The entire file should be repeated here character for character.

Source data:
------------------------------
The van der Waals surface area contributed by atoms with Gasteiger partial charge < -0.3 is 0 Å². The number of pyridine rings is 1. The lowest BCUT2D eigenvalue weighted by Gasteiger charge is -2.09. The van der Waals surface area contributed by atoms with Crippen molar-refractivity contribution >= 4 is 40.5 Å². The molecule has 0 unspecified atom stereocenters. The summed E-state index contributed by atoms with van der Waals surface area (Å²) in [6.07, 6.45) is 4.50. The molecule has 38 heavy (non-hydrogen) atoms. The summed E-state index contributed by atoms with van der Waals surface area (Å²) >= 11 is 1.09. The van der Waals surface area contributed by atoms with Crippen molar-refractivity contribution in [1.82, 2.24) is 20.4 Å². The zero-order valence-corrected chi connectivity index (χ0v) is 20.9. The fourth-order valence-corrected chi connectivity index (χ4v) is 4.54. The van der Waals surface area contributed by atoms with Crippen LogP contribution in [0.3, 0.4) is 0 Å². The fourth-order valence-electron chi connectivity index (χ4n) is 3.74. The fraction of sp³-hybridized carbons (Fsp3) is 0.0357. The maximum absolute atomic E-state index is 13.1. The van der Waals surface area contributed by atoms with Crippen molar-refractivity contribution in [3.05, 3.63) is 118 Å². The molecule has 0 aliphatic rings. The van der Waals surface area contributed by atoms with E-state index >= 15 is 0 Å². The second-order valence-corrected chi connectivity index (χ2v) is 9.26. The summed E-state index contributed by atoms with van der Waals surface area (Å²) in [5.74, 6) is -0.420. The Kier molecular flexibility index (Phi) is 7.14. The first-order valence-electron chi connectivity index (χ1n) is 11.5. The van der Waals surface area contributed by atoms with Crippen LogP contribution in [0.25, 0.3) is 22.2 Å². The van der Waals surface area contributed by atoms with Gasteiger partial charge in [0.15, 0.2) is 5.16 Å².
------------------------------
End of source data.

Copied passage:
The van der Waals surface area contributed by atoms with Gasteiger partial charge < -0.3 is 0 Å². The number of pyridine rings is 1. The lowest BCUT2D eigenvalue weighted by Gasteiger charge is -2.09. The van der Waals surface area contributed by atoms with Crippen molar-refractivity contribution >= 4 is 40.5 Å². The molecule has 0 unspecified atom stereocenters. The summed E-state index contributed by atoms with van der Waals surface area (Å²) in [6.07, 6.45) is 4.50. The molecule has 38 heavy (non-hydrogen) atoms. The summed E-state index contributed by atoms with van der Waals surface area (Å²) >= 11 is 1.09. The van der Waals surface area contributed by atoms with Crippen molar-refractivity contribution in [1.82, 2.24) is 20.4 Å². The zero-order valence-corrected chi connectivity index (χ0v) is 20.9. The fourth-order valence-corrected chi connectivity index (χ4v) is 4.54. The van der Waals surface area contributed by atoms with Crippen LogP contribution in [0.3, 0.4) is 0 Å². The fourth-order valence-electron chi connectivity index (χ4n) is 3.74. The fraction of sp³-hybridized carbons (Fsp3) is 0.0357. The maximum absolute atomic E-state index is 13.1. The van der Waals surface area contributed by atoms with Crippen molar-refractivity contribution in [3.05, 3.63) is 118 Å². The molecule has 0 aliphatic rings. The van der Waals surface area contributed by atoms with E-state index >= 15 is 0 Å². The second-order valence-corrected chi connectivity index (χ2v) is 9.26. The summed E-state index contributed by atoms with van der Waals surface area (Å²) in [5.74, 6) is -0.420. The Kier molecular flexibility index (Phi) is 7.14. The first-order valence-electron chi connectivity index (χ1n) is 11.5. The van der Waals surface area contributed by atoms with Crippen LogP contribution in [0.25, 0.3) is 22.2 Å². The van der Waals surface area contributed by atoms with Gasteiger partial charge in [0.15, 0.2) is 5.16 Å².